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pertaining to children’s exposure to environmental tobacco smoke with urine cotinine measures collected from the children. Based upon their findings, it was concluded that caregivers underreported children’s exposure to secondhand smoke as compared to urine cotinine. Although urine cotinine measures are more accurate, it is also a more costly approach to research. Urine cotinine measures were not evaluated in this study due to both cost and uncertainty as to whether or not it was a warranted approach, since nothing was yet known on the self-reported prevalence of smoking among parents/caregivers in the groups analyzed. Additionally, it is important to recognize that not every child that was included in this study that underwent tonsillectomy for recurrent tonsillitis had a history of smoke exposure. Therefore, although a relationship does seem to exist, it is clearly not the only variable that needs to be taken into consideration. Information pertaining to measures of socioeconomic status, such as insurance coverage, household income, and education level of caregivers, was not gathered, but conceivably may have been unknown confounders. Perhaps future studies to assess these variables in relation to the association between smoke exposure and tonsillectomy for recurrent tonsillitis could be performed. Other factors, including genetics, various stressors, and nutritional status, to name a few, also likely play an important role in a child’s susceptibility to recurrent tonsillitis requiring tonsillectomy. However, unlike some of the other factors, such as genetics, parents/caregivers have the ability to modify smoke exposure and eliminate its associated harmful effects. 5. Conclusion As children’s respiratory systems are developing throughout adolescence, they may be susceptible to adverse health outcomes following exposure to smoking contacts. Clinicians can use the findings of this study to better educate parents/caregivers about the risks of smoking not only for themselves, but also for children around them. Decreased smoke exposure could potentially translate to better health for children, as they would likely suffer fewer recurrent infections, and reduce healthcare costs, through fewer office visits, less antibiotic use, and fewer tonsillectomies performed. Additionally, reduction in the episodes of recurrent tonsillitis would also likely equate to fewer school absences and decreased missed days from work for parents/caregivers to take care of ill children and/or take them to appointments. In order to gain a better understanding of this particular topic, future research could attempt to determine whether or not the prevalence of smoking observed in this study is truly an accurate portrayal. This could be done by a prospective study comparing urine cotinine to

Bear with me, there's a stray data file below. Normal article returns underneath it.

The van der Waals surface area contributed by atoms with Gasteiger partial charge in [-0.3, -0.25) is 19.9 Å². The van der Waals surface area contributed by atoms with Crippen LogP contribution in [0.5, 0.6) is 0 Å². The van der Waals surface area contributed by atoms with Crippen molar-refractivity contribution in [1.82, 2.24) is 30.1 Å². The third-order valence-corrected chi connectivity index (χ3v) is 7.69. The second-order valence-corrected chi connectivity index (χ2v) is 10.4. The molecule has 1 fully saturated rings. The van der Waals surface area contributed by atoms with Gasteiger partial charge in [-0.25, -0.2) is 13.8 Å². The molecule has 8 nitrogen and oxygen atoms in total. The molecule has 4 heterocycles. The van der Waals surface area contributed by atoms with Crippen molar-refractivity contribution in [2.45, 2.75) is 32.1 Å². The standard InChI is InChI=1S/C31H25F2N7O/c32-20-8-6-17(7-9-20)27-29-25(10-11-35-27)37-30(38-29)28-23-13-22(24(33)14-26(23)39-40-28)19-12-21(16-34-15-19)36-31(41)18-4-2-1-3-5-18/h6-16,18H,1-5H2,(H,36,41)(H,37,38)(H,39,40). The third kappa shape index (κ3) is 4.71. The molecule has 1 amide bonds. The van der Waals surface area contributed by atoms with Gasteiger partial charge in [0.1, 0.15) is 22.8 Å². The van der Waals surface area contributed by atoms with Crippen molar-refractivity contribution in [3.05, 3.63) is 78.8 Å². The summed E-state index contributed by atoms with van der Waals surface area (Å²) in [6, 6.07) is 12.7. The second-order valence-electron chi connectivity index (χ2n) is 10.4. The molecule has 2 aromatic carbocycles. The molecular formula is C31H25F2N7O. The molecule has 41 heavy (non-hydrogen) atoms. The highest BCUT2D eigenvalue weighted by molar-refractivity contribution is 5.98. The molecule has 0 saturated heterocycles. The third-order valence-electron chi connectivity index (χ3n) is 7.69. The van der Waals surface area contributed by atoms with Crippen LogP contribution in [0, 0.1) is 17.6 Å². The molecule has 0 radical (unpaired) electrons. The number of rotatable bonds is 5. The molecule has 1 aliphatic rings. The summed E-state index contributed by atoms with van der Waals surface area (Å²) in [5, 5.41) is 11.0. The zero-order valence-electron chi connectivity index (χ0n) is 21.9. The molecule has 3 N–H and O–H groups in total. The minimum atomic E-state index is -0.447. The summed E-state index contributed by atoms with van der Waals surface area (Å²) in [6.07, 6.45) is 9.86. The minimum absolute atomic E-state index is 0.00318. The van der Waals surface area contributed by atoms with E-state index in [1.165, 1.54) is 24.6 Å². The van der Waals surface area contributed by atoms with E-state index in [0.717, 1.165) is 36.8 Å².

self-reported data amongst children who undergo tonsillectomy for recurrent tonsillitis. Determining whether or not the amount of exposure is correlated with increasingly adverse health effects could also be a potential future area of research study, but it would likely be difficult to measure a child’s cumulative exposure in many circumstances. Funding The authors have no financial relationships relevant to this article to disclose. Conflict of interest The authors have no conflict of interest to disclose. References [1] Centers for Disease Control, Prevention (CDC), Health effects of cigarette smoking, Smoking Tob. Use (2012), hwww.cdc.gov/tobacco/data_statistics/fact_sheets/ health_effects/effects_cig_smoking/i. (accessed 16.01.14). [2] Centers for Disease Control, Prevention, (CDC), Health effects of secondhand smoke, Smoking Tob. Use (2012) (accessed 16.01.12) www.cdc.gov/tobacco/ data_statistics/fact_sheets/secondhand_smoke/health_effects/index.htm. [3] J.P. Winickoff, J. Friebely, S.E. Tanski, C. Sherrod, G.E. Matt, M.F. Hovell, et al., Beliefs about the health effects of ‘‘thirdhand’’ smoke and home smoking bans, Pediatrics 123 (2009) e74–e79, http://dx.doi.org/10.1542/peds.2008-2184. [4] D.P. Strachan, D.G. Cook, Health effects of passive smoking. 4. Parental smoking, middle ear disease and adenotonsillectomy in children, Thorax 53 (1998) 50–56. [5] J. Lee, V. Taneja, R. Vassallo, Cigarette smoking and inflammation: cellular and molecular mechanisms, J. Dent. Res. 90 (2012) 142–149. [6] G. Tebow, D.L. Sherrill, I.C. Lohman, D.A. Stern, A.L. Wright, F.D. Martinez, et al., Effects of parental smoking on interferon g production in children, Pediatrics 121 (2008) e1563–e1569. [7] L.R. Lustig, J.S. Schindler, Ear, nose, & throat disorders, in: Current Medical Diagnosis & Treatment 2013, 2012 hwww.accessmedicine.com/content.aspx?.aID=2356i. (Chapter 8, accessed 18.01.12). [8] American Academy of Otolaryngology—Head and Neck Surgery, Tonsillectomy facts in the U.S.: from ENT doctors. hwww.entnet.org/HealthInformation/ TonsillectomyFactsFromENTs.cfm.i, 2012 (accessed 18.01.12.). [9] J.L. Paradise, Tonsillectomy and adenoidectomy in children. hwww.uptodate.com/ contents/tonsillectomy-and-adenoidectomy-in-childreni, 2014 (accessed 16.07.14.). [10] J.J. Aiken, K.T. Oldham, Inguinal hernias, in: Nelson Textbook of Pediatrics, 19th ed., 2013 hwww.mdconsult.com/books/page.do?.eid=4-u1.0-B978-1-4377-07557.00338-9&isbn=978-1-4377-0755-7&sid=1431388954&uniqId=4089450266#4-u1.0-B978-1-4377-0755-7.00338-9. 2011i. (Chapter 338, accessed 20.04.13). [11] Centers for Disease Control and Prevention (CDC), Current cigarette smoking among adults—United States, 2011, Morb. Mortal. Wkly. Rep. (2013), www.cdc.gov/mmwr/preview/mmwrhtml/mm6144a2.htm. (accessed 04.03.13). [12] J. Kane, Health costs: how the U.S. compares with other countries, Public Broadcasting Service (PBS) (2013), hwww.pbs.org/newshour/rundown/2012/10/healthcosts-how-the-us-compares-with-other-countries.html i. (accessed 20.04.13). [13] H. Boyaci, N. Etiler, C. Duman, I. Basyigit, A. Pala, Environmental tobacco exposure in school children: parent report and urine cotinine measures, Pediatr. Int. 48 (2006) 382–389.